Now is exactly the time for a small and simple musical to conquer the glitzy behemoth called Broadway. Think of the relief that recession-scorched theater producers — tired of wasting cash on elaborately decorated chorus lines and dancing scenery — would feel if they learned that the new recipe for success was nothing more than the following: a short, modest human-interest story, some sentimental songs, a gifted cast of two and an almost naked set.
I am here to report that a musical opened Thursday night at the Booth Theater that possesses all these elements. Unfortunately, it seems unlikely that the commercially savvy will be rushing to copy “The Story of My Life,” a two-character portrait of a friendship by Neil Bartram (songs) and Brian Hill (book), starring the appealing team of Will Chase and Malcolm Gets.
You see, the creators of this production, which is directed by Richard Maltby Jr., have taken their reducing program a little too far. In addition to jettisoning the usual excesses of tourist-trapping extravaganzas, they have tossed away such niceties as originality, credibility, tension and excitement. I don’t think it’s spoiling anything to tell you that Mr. Gets’s character is dead when the show begins. So, for all practical purposes, is “The Story of My Life.”
Here’s the story of “Story” (and stop me if you’ve heard this before). Two little boys grow up as best friends in a small town. One of them, Thomas Weaver (Mr. Chase), leaves for the big city and becomes rich and famous; the other, Alvin Kelby (Mr. Gets), stays home and watches lovingly from the ground as his chum climbs the heights. Long before the script spells it out, we have realized what Thomas has not: that Alvin is his hero and that Thomas can fly higher than an eagle because Alvin is the wind beneath his wings.
Hold on there. That “wind beneath my wings” business comes from a song in the movie “Beaches,” the 1988 weeper about two female friends, one of whom turns into a selfish success while the other remains a selfless homebody. You can understand my confusion. “The Story of My Life” is basically a classic chick flick translated to the stage with a different set of chromosomes.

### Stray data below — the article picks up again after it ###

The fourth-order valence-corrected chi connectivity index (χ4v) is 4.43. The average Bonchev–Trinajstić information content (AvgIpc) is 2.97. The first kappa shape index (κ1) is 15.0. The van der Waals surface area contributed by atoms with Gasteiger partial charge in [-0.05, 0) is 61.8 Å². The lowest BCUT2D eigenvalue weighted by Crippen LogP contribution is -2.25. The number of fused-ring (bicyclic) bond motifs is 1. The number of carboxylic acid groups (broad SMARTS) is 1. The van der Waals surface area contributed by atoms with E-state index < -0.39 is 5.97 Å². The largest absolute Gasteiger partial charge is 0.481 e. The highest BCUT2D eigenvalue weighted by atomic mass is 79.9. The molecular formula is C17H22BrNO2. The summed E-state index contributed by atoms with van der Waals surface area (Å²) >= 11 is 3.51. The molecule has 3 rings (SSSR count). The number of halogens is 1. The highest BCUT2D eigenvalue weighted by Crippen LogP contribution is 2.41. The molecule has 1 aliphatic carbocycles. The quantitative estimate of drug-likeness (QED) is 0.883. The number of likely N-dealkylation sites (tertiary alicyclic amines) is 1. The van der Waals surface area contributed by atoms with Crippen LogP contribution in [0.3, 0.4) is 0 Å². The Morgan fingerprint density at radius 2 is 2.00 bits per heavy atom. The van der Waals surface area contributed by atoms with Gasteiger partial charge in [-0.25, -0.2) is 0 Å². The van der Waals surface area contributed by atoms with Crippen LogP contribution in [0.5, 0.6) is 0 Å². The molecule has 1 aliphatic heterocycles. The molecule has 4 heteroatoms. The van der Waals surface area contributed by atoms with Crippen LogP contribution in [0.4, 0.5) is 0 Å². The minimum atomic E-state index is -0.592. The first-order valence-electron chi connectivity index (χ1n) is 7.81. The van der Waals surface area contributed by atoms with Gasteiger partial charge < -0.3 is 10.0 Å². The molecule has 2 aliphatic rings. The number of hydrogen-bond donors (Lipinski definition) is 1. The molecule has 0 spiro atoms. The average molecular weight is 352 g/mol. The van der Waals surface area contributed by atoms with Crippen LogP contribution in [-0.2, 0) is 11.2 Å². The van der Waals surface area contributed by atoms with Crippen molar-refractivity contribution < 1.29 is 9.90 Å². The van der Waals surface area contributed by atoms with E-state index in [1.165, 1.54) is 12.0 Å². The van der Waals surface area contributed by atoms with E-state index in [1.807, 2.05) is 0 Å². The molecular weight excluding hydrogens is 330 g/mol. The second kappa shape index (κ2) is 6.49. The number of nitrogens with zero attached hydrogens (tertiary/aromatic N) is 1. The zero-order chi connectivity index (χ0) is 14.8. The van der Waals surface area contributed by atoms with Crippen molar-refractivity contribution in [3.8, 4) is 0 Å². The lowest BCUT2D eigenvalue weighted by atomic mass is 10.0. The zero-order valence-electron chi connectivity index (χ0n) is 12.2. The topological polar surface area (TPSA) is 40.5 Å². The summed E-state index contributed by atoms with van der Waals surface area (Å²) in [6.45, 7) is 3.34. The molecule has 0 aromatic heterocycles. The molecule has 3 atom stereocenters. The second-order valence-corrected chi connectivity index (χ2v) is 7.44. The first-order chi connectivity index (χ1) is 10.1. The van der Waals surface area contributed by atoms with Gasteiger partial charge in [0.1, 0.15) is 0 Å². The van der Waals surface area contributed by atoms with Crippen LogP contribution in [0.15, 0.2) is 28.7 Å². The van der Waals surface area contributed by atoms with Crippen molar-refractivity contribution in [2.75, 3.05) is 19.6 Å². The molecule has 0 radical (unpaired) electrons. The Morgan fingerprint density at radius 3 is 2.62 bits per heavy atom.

Not that this in itself is such a terrible idea. Sensitive is this year’s macho, or at least it was last year. Even a manly country star like Keith Urban can be heard singing about how a guy just has to cry sometimes. And what better time in America’s economic history to point out that success isn’t everything?
The problem is that when a show sticks as closely as this one does to the bare bones of a sentimental formula, it needs to adorn those old bones with fresh flesh. “The Story of My Life” doesn’t try to disguise its clichés. Even the eccentricity the show celebrates — in the person of Alvin, the misfit motherless son of a bookstore owner — is utterly conventional.
Told in flashback by Tom, who has returned to his hometown to deliver Alvin’s eulogy, the play follows its two characters from their first meeting as eager children to their last as weary grown-ups. The boys are brought together by a shared affinity for “It’s a Wonderful Life,” the 1946 Capra Christmas classic, and that film remains a touchstone in their friendship. “Every time a bell rings, an angel gets his wings!” says Alvin, as he twirls in the snow, in a scene about halfway through the show’s 90 minutes.
Tom, who is home from college for the holidays, asks reasonably “Aren’t you a little old for that?” But soon both men are on the ground creating snow angels, an activity that will eventually inspire one of the homey, whimsical stories that make Tom a best-selling, award-winning writer. If only Tom could admit that Alvin is his muse, the wind beneath his ... oops, been there.
Aside from “Beaches” and its ilk, the chief source of inspiration for “Story” appears to have been the musical “Merrily We Roll Along,” the beloved flop from 1981 by Stephen Sondheim and George Furth about an egotistical showbiz success (memorably played by Mr. Gets in a 1994 Off Broadway revival) who turns his back on his old friends.
Certainly Mr. Bartram’s music — which is pretty but repetitive, registering as a blurred series of intricate vamps — might be described as sub-Sondheim. And the lyrics of “Story” pose, verbatim, a question asked by Mr. Sondheim in “Merrily”: “What was the moment?” or when did life take the turn that brought its characters to their disillusioned adulthoods. Tom, the writer, keeps saying he doesn’t know how to answer that self-evident question, which makes you wonder about his bona fides as a sensitive artist.